How to Paint Cut Wall Edges

The Art of Painting Cut-Ins

By Mark J. Donovan

Painting a room can dramatically rejuvenate its look and feel. With a can or two of paint, a couple of paint brushes/rollers and a few hours of time just about anyone can paint a room in a house. However, to do a quality job it is important to use the right painting tools and techniques. One of the most important techniques to ensure a quality paint job is painting cut-ins. It requires the right paint brush, and a steady hand, and an eye for perfection.

To paint cut wall edges use a tapered brush, and preferably a narrow width brush, e.g. a 2 or 2.5 inch wide brush. Also, with any paint job first make sure you prepare the area appropriately.

Remove items from the room and place drop clothes on the room floor to catch any paint drips. In addition, use masking tape to mask off any hard to reach or awkward areas to paint. However, use masking tape sparingly. It takes a lot of time to mask and unless it is put down very carefully you may end up with paint seeping underneath it.

To paint cut the wall edges pour some paint into a smaller paint bucket. Then hold your paint brush as if you are holding a pencil. The longer bristle side should be in line with your pointer finger. Then dip the paint brush into the paint bucket, but only the first one inch or so of the paint brush. You don’t want to apply a lot of paint to the brush when cutting paint. Tap the paint brush bristles along the sides of the paint bucket before lifting it up and out of the bucket. This will help to remove any excess paint from the brush.

Now is where the precision begins. I like to get up close and personal with the wall edge or ceiling edge I am paint cutting. This way I have a better controlled hand and paint brush.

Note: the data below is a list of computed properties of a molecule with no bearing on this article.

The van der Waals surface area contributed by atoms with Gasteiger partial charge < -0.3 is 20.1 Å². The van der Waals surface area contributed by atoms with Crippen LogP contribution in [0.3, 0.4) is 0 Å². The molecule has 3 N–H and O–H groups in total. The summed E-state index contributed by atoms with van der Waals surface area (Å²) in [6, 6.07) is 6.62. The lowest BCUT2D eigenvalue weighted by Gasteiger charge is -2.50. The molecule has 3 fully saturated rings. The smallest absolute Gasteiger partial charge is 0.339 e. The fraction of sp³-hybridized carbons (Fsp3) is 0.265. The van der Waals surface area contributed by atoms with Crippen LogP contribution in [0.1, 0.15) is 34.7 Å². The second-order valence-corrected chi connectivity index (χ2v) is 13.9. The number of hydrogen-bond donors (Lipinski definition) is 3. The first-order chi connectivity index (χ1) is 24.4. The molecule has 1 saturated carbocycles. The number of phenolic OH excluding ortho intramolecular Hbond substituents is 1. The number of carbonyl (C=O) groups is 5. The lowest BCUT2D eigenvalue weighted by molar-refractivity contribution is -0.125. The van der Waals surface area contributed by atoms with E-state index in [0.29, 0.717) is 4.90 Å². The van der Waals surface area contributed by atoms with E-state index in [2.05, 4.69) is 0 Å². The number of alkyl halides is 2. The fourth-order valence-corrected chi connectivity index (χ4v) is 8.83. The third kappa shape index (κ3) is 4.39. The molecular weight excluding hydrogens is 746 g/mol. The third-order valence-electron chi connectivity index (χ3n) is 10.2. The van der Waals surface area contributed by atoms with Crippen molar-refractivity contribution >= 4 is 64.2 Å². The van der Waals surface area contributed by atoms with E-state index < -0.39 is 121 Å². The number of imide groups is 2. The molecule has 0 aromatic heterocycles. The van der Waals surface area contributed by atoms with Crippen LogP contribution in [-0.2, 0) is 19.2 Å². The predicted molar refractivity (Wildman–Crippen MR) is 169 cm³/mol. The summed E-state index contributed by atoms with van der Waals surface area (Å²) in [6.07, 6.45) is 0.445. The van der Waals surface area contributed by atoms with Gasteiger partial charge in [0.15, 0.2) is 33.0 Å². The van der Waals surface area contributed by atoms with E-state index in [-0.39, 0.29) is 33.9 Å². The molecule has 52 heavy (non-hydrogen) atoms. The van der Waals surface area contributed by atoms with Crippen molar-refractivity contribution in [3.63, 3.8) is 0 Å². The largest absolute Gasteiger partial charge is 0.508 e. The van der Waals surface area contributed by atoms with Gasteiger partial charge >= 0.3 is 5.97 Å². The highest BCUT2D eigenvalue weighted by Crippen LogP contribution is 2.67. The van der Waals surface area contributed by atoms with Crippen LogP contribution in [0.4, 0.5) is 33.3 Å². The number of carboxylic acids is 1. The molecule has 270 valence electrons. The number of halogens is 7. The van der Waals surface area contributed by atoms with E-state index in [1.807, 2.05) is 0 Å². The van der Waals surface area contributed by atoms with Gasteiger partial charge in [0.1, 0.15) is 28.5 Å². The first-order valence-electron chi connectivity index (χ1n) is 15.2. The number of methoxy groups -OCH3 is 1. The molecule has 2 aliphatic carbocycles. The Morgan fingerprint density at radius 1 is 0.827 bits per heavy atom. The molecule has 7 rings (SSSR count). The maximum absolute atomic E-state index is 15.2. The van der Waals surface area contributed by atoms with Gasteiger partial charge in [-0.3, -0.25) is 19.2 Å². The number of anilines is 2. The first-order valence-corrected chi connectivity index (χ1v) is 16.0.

Start cutting by applying the paint brush bristles about 1 inch away from the wall or ceiling edge. Then glide the paint brush towards or upwards to the wall or ceiling edge. Once the paint brush bristles meet the edge maintain a smooth and steady stroke for approximately one foot.

Repeat this process one or two times to ensure a solid application of paint onto the wall, but on the 2nd and 3rd passes turn the paint brush 90 and 180 degrees to apply all the paint on the paint brush to the wall edge.

Again, you want to apply long and even strokes as if you are a surgeon making a very fine and straight cut.

As you make the second and third passes with the paint brush feather out the paint line edge and expand another inch or so away from the wall or ceiling edge. This will help to ensure a smooth and seamless finish after you paint the rest of the walls with a paint roller. Yes, you should paint cut prior to painting the main wall surface areas with a paint roller.

Proceed to make your way around the room paint cutting. Then when done, allow the paint to dry before applying a second coat.

Paint cutting

Keep in mind that paint cutting takes some practice and patience. However, it is well worth the effort. Smooth straight paint cut lines can really make the difference between a professionally looking paint job and a crappy one.

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